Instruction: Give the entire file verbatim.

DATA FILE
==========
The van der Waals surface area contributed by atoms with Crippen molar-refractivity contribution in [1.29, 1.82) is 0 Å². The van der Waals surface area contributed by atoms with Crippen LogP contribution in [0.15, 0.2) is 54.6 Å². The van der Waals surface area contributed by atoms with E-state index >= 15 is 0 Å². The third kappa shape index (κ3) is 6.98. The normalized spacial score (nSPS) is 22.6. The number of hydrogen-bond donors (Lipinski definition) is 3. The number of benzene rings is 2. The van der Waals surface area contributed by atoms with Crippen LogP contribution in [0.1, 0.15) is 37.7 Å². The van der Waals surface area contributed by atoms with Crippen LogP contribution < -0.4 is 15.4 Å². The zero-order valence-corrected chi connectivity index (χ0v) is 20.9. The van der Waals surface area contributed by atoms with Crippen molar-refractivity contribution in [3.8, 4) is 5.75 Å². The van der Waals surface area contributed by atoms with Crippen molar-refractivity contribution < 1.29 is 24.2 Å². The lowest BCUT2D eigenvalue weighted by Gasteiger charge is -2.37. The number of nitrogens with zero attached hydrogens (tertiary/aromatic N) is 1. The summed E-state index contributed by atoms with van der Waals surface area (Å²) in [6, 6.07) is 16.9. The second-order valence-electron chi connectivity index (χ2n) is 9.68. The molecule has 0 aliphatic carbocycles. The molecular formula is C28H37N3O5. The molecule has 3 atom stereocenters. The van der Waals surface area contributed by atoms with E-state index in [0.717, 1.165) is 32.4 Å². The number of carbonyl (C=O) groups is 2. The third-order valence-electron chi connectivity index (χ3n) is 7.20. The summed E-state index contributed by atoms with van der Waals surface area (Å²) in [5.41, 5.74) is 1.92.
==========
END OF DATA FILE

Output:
The van der Waals surface area contributed by atoms with Crippen molar-refractivity contribution in [1.29, 1.82) is 0 Å². The van der Waals surface area contributed by atoms with Crippen LogP contribution in [0.15, 0.2) is 54.6 Å². The van der Waals surface area contributed by atoms with E-state index >= 15 is 0 Å². The third kappa shape index (κ3) is 6.98. The normalized spacial score (nSPS) is 22.6. The number of hydrogen-bond donors (Lipinski definition) is 3. The number of benzene rings is 2. The van der Waals surface area contributed by atoms with Crippen LogP contribution in [0.1, 0.15) is 37.7 Å². The van der Waals surface area contributed by atoms with Crippen LogP contribution < -0.4 is 15.4 Å². The zero-order valence-corrected chi connectivity index (χ0v) is 20.9. The van der Waals surface area contributed by atoms with Crippen molar-refractivity contribution in [3.8, 4) is 5.75 Å². The van der Waals surface area contributed by atoms with Crippen molar-refractivity contribution < 1.29 is 24.2 Å². The lowest BCUT2D eigenvalue weighted by Gasteiger charge is -2.37. The number of nitrogens with zero attached hydrogens (tertiary/aromatic N) is 1. The summed E-state index contributed by atoms with van der Waals surface area (Å²) in [6, 6.07) is 16.9. The second-order valence-electron chi connectivity index (χ2n) is 9.68. The molecule has 0 aliphatic carbocycles. The molecular formula is C28H37N3O5. The molecule has 3 atom stereocenters. The van der Waals surface area contributed by atoms with E-state index in [0.717, 1.165) is 32.4 Å². The number of carbonyl (C=O) groups is 2. The third-order valence-electron chi connectivity index (χ3n) is 7.20. The summed E-state index contributed by atoms with van der Waals surface area (Å²) in [5.41, 5.74) is 1.92.